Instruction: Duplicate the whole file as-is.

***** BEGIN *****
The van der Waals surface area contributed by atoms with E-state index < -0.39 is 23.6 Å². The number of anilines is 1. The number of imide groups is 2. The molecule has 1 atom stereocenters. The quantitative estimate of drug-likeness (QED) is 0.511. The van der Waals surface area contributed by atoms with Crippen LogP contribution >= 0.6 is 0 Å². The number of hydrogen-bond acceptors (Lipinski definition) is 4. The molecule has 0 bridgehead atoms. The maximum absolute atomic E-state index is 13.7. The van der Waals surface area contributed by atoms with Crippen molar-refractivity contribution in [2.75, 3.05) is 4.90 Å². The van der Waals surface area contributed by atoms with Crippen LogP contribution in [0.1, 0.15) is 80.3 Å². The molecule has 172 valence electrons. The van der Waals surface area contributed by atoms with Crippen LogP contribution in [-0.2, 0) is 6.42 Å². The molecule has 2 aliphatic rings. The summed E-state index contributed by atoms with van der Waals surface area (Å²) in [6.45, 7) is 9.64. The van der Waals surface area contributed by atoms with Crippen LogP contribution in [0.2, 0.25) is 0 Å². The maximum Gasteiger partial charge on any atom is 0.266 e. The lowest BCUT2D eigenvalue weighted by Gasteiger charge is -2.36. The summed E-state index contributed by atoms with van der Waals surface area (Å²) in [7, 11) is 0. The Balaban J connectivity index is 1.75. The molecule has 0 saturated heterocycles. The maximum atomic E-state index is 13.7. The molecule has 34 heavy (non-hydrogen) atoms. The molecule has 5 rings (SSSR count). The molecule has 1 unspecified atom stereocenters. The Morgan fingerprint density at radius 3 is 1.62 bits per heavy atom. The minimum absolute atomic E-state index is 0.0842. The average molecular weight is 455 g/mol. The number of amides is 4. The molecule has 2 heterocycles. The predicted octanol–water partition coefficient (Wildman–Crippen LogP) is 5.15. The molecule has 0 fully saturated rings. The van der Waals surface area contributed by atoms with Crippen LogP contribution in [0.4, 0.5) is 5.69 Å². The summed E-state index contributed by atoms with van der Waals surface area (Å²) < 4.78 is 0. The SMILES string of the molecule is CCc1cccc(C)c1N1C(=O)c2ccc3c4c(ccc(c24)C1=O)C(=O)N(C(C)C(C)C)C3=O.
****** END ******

The van der Waals surface area contributed by atoms with E-state index < -0.39 is 23.6 Å². The number of anilines is 1. The number of imide groups is 2. The molecule has 1 atom stereocenters. The quantitative estimate of drug-likeness (QED) is 0.511. The van der Waals surface area contributed by atoms with Crippen LogP contribution >= 0.6 is 0 Å². The number of hydrogen-bond acceptors (Lipinski definition) is 4. The molecule has 0 bridgehead atoms. The maximum absolute atomic E-state index is 13.7. The van der Waals surface area contributed by atoms with Crippen molar-refractivity contribution in [2.75, 3.05) is 4.90 Å². The van der Waals surface area contributed by atoms with Crippen LogP contribution in [0.1, 0.15) is 80.3 Å². The molecule has 172 valence electrons. The van der Waals surface area contributed by atoms with Crippen LogP contribution in [-0.2, 0) is 6.42 Å². The molecule has 2 aliphatic rings. The summed E-state index contributed by atoms with van der Waals surface area (Å²) in [6.45, 7) is 9.64. The van der Waals surface area contributed by atoms with Crippen LogP contribution in [0.2, 0.25) is 0 Å². The maximum Gasteiger partial charge on any atom is 0.266 e. The lowest BCUT2D eigenvalue weighted by Gasteiger charge is -2.36. The summed E-state index contributed by atoms with van der Waals surface area (Å²) in [7, 11) is 0. The Balaban J connectivity index is 1.75. The molecule has 0 saturated heterocycles. The maximum atomic E-state index is 13.7. The molecule has 34 heavy (non-hydrogen) atoms. The molecule has 5 rings (SSSR count). The molecule has 1 unspecified atom stereocenters. The Morgan fingerprint density at radius 3 is 1.62 bits per heavy atom. The minimum absolute atomic E-state index is 0.0842. The average molecular weight is 455 g/mol. The number of amides is 4. The molecule has 2 heterocycles. The predicted octanol–water partition coefficient (Wildman–Crippen LogP) is 5.15. The molecule has 0 fully saturated rings. The van der Waals surface area contributed by atoms with Crippen LogP contribution in [0.4, 0.5) is 5.69 Å². The summed E-state index contributed by atoms with van der Waals surface area (Å²) < 4.78 is 0. The SMILES string of the molecule is CCc1cccc(C)c1N1C(=O)c2ccc3c4c(ccc(c24)C1=O)C(=O)N(C(C)C(C)C)C3=O.